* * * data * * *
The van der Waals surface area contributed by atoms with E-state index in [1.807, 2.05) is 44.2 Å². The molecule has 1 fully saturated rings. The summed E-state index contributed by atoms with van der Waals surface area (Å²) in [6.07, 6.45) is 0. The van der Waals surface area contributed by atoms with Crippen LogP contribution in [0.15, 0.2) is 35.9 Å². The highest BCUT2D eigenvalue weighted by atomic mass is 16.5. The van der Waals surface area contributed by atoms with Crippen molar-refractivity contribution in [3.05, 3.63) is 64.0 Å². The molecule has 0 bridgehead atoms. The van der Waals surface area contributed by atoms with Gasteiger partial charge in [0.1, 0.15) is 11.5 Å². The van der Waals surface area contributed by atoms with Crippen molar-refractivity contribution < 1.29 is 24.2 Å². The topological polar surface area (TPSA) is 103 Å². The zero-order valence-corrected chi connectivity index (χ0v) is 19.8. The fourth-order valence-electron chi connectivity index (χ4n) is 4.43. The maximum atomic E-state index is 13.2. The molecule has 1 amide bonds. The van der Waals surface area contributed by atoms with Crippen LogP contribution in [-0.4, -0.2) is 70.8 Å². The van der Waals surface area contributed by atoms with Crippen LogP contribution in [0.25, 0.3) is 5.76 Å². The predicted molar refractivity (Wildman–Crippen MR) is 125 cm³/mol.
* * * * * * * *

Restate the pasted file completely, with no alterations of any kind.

The van der Waals surface area contributed by atoms with E-state index in [1.807, 2.05) is 44.2 Å². The molecule has 1 fully saturated rings. The summed E-state index contributed by atoms with van der Waals surface area (Å²) in [6.07, 6.45) is 0. The van der Waals surface area contributed by atoms with Crippen LogP contribution in [0.15, 0.2) is 35.9 Å². The highest BCUT2D eigenvalue weighted by atomic mass is 16.5. The van der Waals surface area contributed by atoms with Crippen molar-refractivity contribution in [3.05, 3.63) is 64.0 Å². The molecule has 0 bridgehead atoms. The van der Waals surface area contributed by atoms with Gasteiger partial charge in [0.1, 0.15) is 11.5 Å². The van der Waals surface area contributed by atoms with Crippen molar-refractivity contribution < 1.29 is 24.2 Å². The topological polar surface area (TPSA) is 103 Å². The zero-order valence-corrected chi connectivity index (χ0v) is 19.8. The fourth-order valence-electron chi connectivity index (χ4n) is 4.43. The maximum atomic E-state index is 13.2. The molecule has 1 amide bonds. The van der Waals surface area contributed by atoms with Crippen LogP contribution in [-0.4, -0.2) is 70.8 Å². The van der Waals surface area contributed by atoms with Crippen LogP contribution in [0.25, 0.3) is 5.76 Å². The predicted molar refractivity (Wildman–Crippen MR) is 125 cm³/mol.